Tuesday, October 17, 2006

MaxCam CM 1-1

In order to measure the UV beam effctively, we bought a low cost, high QE, back-thinned CCD camera from Fingre Lakes Instrumentation.

Camera Serial Number: 2357 04
Sensor Type: Class 1 / 512 x 512 / 24um pixels E2V CCD 77-01-1-390
Lab Ambient Temperature: 23 C

Setup measurement
Temperature sensor ok: checked
Shutter opens fully: checked
Shutter closes fully: checked
Window clean on both surfaces: checked
CCD free of dust: checked

Purging
0.2 torr rise time > 90 seconds: checked
Fresh desiccant: checked
Argon filled: checked

Mechanical/Cosmetics
No scratches or marks on Case: checked
Shutter test properly: checked
Serial number label is present: checked

Image Quality
CCD test temperature: -15 C
Camera achieves T greater than: 37 C
Mean bias level of bias frame: 2367
Standard deviation @ test temp, small area: 3.3
Mean saturation level: 65535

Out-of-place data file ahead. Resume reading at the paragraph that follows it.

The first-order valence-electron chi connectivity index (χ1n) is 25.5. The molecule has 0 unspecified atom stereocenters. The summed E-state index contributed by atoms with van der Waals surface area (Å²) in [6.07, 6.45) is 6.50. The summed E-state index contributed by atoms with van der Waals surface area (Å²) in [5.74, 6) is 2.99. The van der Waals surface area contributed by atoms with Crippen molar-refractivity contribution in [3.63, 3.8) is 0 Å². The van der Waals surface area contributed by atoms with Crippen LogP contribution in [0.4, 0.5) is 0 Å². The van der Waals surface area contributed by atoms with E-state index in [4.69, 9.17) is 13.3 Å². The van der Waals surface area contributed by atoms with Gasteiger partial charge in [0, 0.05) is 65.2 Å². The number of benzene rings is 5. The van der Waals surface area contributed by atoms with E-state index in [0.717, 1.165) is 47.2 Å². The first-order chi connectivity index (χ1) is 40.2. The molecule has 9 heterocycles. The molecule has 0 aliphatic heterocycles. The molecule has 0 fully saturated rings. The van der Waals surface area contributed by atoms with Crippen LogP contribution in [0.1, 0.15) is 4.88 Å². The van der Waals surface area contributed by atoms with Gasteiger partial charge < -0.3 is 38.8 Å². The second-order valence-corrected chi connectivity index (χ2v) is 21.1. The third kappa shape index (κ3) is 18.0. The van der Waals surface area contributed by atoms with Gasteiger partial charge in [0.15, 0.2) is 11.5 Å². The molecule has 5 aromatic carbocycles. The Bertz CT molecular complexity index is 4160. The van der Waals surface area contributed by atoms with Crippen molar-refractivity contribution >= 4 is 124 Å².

Noise distribution is random: checked
Bias frame histogram is Gaussian: checked
Standard test target appearance ok: checked
Bias over scan frame saved as 2357 04 bias OS -15C. fts
Light frame saved as: 2357 04 lgt -15C.fts
Flat field frame saved as: 2357 04 ff -15C.fts

Software A/D serial Number: #3329

Final Check, no frost visible@ -15 C


Tested by: Dave Johnson October 13, 2006

Thursday, October 12, 2006

Vacuum pump for first spatial filter

We found the vacuum pump for TWIN first spatial filter does not work. I guessed it's caused by the motor start capacitor, unfortunately this kind of cap was from Europe.

Driving electron beams to 1 GeV

Progress continues apace in the development of laser wakefield accelerators, which produce high-energy beams of electrons, atoms and molecules using the extreme fields generated in a plasma by high-power lasers. But for the potential of these devices to be realized — in practical applications that range from studying the behaviour of matter under extreme conditions to proton therapy for the treatment of deep-seated tumours — the energy of the particle beams they produce must reach the giga-electronvolt range. Initial estimates had suggested that reaching such energies would require lasers capable of producing pulse powers of the order of petawatts. But Wim Leemans and colleagues have proved the predictions wrong by producing 1-GeV electron beams using only 40 terrawatts of laser power — the trick being to focus the laser into a 3.3-cm-long gas-filled capillary discharge tube.